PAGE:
The need for improved road maintenance spurred development of the pull-type grader
Christopher with the freshly painted Road King.
In the early days, dirt, sand and gravel roads were leveled, shaped and planed with mostly wooden graders pulled by draft animals. With the bicycle craze of the late 1800s, improved road maintenance became necessary. Then, in the early 1900s, automobiles began racing down unpaved roads at nearly 20 miles per hour.
More than 40 manufacturers got involved, most producing pull-type graders of heavy iron. Early models were pulled by animals; as tractor design evolved, animals were phased out.
The grader’s weight determined how big a tractor or how many animals were needed to move as much material efficiently with the least amount of lost motion from the blade. Large graders were used for ditching, road construction, heavy grading and sloping. Small models served as road maintainers. Graders of any size were used to push snow and clear brush. The terracer was a single-axle offshoot of the pull-type road grader, designed to excavate ditches and berms for erosion control.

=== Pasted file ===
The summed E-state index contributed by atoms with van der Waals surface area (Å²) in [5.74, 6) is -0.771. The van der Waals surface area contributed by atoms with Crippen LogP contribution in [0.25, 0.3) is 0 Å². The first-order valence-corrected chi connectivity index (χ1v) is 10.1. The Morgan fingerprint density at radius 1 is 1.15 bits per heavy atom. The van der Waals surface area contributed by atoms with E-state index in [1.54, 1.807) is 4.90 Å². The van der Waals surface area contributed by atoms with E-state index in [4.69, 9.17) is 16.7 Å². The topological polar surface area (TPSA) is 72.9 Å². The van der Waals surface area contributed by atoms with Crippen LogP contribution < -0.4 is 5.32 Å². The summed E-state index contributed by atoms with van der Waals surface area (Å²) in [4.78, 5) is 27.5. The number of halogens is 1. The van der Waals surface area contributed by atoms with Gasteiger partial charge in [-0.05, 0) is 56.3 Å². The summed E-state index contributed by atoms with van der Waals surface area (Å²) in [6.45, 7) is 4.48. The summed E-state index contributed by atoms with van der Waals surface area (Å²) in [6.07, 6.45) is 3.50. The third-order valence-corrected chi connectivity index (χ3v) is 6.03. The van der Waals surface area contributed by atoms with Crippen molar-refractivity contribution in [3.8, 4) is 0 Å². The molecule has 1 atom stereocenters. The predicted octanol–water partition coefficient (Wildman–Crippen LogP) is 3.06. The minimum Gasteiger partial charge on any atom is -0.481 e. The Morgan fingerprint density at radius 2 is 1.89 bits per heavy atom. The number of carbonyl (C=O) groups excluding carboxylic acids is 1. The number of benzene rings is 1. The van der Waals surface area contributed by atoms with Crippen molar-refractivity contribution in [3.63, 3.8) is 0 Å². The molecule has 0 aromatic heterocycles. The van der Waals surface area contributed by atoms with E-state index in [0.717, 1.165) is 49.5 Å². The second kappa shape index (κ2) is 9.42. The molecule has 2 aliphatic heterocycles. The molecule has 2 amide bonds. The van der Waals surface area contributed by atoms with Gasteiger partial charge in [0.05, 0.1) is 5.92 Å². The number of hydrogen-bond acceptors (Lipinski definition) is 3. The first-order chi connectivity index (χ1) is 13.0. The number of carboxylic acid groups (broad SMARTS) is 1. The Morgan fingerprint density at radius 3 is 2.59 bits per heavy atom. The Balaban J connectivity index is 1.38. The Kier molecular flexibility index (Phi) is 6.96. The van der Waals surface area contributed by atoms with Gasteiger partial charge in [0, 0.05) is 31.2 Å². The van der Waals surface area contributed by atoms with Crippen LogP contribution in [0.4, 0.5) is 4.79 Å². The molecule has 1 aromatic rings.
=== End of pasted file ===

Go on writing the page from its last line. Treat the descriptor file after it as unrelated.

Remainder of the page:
Many communities purchased light graders. In some areas, farmers worked off their taxes by hitching work teams to a grader and pulling it over country roads. One of the last uses of pull-type graders was by the U.S. Army’s Airborne Engineer Aviation Battalion to make glider runways during World War II. In that application, Adams Leaning Wheel models much like the one Christopher Hodges restored were used. FC
For Christopher Hodges’ grader story, read Adams Road King Pull Type Grader.
Source: Equipment Echoes magazine, Spring and Summer 2012 issues, published by the Historical Construction Equipment Assn., Bowling Green, Ohio.